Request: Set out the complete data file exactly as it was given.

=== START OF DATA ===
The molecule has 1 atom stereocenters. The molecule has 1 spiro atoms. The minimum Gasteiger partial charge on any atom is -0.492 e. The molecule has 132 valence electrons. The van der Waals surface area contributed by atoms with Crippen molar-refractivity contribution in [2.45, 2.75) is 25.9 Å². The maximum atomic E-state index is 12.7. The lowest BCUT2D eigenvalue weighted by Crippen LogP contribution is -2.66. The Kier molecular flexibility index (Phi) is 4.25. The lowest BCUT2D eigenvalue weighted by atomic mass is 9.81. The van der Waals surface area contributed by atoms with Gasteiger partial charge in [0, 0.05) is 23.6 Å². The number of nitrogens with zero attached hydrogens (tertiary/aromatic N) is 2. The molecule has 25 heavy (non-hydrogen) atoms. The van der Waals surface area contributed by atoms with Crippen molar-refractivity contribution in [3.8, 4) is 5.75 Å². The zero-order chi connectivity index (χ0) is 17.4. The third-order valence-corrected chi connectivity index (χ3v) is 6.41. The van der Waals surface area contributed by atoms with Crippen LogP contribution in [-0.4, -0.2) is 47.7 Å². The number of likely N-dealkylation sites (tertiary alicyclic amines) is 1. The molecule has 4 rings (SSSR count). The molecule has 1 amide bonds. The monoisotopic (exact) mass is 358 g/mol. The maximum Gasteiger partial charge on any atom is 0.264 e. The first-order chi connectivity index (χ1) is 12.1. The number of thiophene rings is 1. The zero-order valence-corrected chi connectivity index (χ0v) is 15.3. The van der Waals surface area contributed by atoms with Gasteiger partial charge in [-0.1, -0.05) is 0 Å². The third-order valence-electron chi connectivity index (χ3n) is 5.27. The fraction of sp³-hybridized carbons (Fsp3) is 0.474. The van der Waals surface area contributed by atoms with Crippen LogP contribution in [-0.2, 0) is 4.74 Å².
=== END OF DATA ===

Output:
The molecule has 1 atom stereocenters. The molecule has 1 spiro atoms. The minimum Gasteiger partial charge on any atom is -0.492 e. The molecule has 132 valence electrons. The van der Waals surface area contributed by atoms with Crippen molar-refractivity contribution in [2.45, 2.75) is 25.9 Å². The maximum atomic E-state index is 12.7. The lowest BCUT2D eigenvalue weighted by Crippen LogP contribution is -2.66. The Kier molecular flexibility index (Phi) is 4.25. The lowest BCUT2D eigenvalue weighted by atomic mass is 9.81. The van der Waals surface area contributed by atoms with Gasteiger partial charge in [0, 0.05) is 23.6 Å². The number of nitrogens with zero attached hydrogens (tertiary/aromatic N) is 2. The molecule has 25 heavy (non-hydrogen) atoms. The van der Waals surface area contributed by atoms with Crippen molar-refractivity contribution in [3.8, 4) is 5.75 Å². The zero-order chi connectivity index (χ0) is 17.4. The third-order valence-corrected chi connectivity index (χ3v) is 6.41. The van der Waals surface area contributed by atoms with Crippen LogP contribution in [-0.4, -0.2) is 47.7 Å². The number of likely N-dealkylation sites (tertiary alicyclic amines) is 1. The molecule has 4 rings (SSSR count). The molecule has 1 amide bonds. The monoisotopic (exact) mass is 358 g/mol. The maximum Gasteiger partial charge on any atom is 0.264 e. The first-order chi connectivity index (χ1) is 12.1. The number of thiophene rings is 1. The zero-order valence-corrected chi connectivity index (χ0v) is 15.3. The van der Waals surface area contributed by atoms with Gasteiger partial charge in [-0.1, -0.05) is 0 Å². The third-order valence-electron chi connectivity index (χ3n) is 5.27. The fraction of sp³-hybridized carbons (Fsp3) is 0.474. The van der Waals surface area contributed by atoms with Crippen LogP contribution in [-0.2, 0) is 4.74 Å².